Posted on Nov 04, 2022
A carefully crafted guide provides a road map for future collaboration between two tried-and-true partners
In June, at the Rotary International Convention in Houston, Past RI President K.R. Ravindran struck up a conversation with representatives of UNICEF. The topic was the dire economic crisis that has left more than 5 million people in Ravindran’s home country of Sri Lanka without adequate food and medicine. From that conversation emerged Lifeline Sri Lanka, a project by Rotary and UNICEF to provide medicine, water purification supplies, educational materials, and other necessities to families in the island country.

“The significance of this historic moment is vested in the fact that these two prestigious organizations have come together to lend their support towards aiding one singular nation in distress,” Ravindran said when the project was launched in August. Within three weeks, it had received more than $70,000 in donations.

A particular aspect of that story is especially appealing to Stephanie Jacquier, a global philanthropy and partnership specialist for UNICEF. “It’s an illustration of one Rotarian driving something locally, together with UNICEF, in one specific country,” she says. Emphasis on locally.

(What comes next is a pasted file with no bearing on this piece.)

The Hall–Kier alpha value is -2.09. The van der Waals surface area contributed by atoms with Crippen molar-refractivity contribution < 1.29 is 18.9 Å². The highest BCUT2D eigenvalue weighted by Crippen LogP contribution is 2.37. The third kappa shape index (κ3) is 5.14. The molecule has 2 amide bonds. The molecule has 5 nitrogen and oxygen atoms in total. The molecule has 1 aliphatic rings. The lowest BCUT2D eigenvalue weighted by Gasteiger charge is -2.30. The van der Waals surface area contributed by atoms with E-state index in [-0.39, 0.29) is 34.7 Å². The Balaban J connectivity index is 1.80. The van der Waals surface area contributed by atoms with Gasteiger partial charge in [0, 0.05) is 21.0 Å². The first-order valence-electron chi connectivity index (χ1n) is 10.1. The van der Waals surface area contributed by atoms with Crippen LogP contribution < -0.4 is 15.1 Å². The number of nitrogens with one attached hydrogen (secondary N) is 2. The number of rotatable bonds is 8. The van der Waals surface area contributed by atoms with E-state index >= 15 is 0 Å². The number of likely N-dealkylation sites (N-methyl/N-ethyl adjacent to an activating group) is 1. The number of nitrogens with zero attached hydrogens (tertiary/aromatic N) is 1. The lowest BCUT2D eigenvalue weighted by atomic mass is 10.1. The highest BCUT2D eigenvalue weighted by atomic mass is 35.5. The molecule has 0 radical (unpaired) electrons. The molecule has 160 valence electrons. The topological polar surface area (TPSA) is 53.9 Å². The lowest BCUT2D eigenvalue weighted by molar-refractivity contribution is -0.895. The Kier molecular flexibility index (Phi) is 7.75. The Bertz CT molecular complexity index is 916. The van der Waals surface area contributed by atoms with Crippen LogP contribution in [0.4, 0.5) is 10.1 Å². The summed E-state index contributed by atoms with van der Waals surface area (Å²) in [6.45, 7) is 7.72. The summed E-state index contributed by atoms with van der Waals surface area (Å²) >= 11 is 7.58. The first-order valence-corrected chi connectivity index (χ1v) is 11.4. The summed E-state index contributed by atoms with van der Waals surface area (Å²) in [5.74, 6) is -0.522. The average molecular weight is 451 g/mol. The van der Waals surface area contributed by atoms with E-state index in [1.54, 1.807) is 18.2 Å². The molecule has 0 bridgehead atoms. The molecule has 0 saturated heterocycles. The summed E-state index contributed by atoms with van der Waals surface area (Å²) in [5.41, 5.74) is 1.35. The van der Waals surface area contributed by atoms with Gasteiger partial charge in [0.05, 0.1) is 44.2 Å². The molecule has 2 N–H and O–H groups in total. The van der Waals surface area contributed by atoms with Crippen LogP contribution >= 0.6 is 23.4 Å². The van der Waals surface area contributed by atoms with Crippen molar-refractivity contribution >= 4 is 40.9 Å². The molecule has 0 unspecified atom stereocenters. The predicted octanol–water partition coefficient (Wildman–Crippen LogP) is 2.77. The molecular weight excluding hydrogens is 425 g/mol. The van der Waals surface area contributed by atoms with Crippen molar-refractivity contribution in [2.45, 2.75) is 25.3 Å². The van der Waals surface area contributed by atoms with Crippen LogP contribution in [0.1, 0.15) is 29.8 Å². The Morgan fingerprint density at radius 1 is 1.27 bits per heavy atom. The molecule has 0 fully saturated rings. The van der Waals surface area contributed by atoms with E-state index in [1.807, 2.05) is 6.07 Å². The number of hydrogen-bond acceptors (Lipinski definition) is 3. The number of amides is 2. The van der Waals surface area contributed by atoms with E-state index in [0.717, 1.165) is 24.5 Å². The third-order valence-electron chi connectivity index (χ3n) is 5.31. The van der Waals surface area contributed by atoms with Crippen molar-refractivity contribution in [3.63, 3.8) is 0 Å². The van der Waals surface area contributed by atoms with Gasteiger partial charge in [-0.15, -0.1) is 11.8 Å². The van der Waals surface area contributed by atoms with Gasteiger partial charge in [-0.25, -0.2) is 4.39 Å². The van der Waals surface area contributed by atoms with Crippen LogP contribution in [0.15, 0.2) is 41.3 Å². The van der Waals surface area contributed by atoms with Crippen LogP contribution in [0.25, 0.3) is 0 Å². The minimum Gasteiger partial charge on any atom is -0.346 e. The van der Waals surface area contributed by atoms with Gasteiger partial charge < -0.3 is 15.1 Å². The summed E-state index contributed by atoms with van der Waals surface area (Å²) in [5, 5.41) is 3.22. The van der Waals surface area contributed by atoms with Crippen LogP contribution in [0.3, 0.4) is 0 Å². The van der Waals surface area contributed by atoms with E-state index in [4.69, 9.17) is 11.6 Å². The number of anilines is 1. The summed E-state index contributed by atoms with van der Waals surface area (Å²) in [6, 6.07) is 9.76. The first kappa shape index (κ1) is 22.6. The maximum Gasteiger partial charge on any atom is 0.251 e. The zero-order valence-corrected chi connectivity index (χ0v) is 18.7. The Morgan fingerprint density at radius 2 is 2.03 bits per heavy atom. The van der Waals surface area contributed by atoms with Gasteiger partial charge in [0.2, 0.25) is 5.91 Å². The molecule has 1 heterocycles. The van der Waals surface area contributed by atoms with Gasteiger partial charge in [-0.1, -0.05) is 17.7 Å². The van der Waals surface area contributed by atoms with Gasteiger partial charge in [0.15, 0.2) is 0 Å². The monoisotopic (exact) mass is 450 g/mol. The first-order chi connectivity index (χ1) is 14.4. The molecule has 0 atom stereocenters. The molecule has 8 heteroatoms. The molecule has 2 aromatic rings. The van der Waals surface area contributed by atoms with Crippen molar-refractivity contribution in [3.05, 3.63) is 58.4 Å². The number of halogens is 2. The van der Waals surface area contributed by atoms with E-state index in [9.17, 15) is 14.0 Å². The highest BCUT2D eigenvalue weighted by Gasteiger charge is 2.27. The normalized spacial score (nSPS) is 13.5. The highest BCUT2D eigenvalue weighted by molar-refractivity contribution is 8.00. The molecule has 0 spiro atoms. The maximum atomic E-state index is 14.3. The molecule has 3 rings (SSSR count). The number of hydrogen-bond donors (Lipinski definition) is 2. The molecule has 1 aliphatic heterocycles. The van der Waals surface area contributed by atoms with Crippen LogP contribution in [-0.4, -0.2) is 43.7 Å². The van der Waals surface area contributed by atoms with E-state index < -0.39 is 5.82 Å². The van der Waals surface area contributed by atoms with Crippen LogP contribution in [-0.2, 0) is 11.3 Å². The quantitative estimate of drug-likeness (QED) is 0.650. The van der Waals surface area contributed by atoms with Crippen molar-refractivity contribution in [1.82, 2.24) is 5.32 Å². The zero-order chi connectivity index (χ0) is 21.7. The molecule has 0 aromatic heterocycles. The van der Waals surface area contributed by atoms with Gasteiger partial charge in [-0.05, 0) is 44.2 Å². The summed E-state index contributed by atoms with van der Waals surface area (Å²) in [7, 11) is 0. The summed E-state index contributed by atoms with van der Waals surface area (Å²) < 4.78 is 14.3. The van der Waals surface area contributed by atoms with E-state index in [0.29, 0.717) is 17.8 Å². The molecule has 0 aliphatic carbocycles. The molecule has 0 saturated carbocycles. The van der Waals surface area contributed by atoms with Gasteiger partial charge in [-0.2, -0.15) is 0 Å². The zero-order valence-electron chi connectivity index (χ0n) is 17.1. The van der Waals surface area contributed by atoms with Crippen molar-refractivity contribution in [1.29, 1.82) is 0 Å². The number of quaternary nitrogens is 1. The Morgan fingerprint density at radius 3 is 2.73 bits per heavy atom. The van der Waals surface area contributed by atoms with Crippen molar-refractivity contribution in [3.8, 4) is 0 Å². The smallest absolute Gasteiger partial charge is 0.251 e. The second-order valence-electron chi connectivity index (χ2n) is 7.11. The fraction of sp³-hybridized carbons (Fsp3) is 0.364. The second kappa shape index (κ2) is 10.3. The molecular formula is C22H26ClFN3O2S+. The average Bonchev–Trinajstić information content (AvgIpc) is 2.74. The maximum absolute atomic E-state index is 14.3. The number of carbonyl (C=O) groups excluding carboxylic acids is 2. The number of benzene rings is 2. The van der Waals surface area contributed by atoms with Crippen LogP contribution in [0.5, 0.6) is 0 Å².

The story of Lifeline Sri Lanka is inspiring, but such cooperation is not a rarity. Around the world, Rotary and UNICEF, each with a presence in more than 190 countries and geographical areas, work together on issues related to global development, humanitarian aid, and peace. The partnership goes back to 1988, when the two organizations joined with the World Health Organization and the U.S. Centers for Disease Control and Prevention as founding members of the Global Polio Eradication Initiative. The GPEI now also includes the Bill & Melinda Gates Foundation and Gavi, the Vaccine Alliance.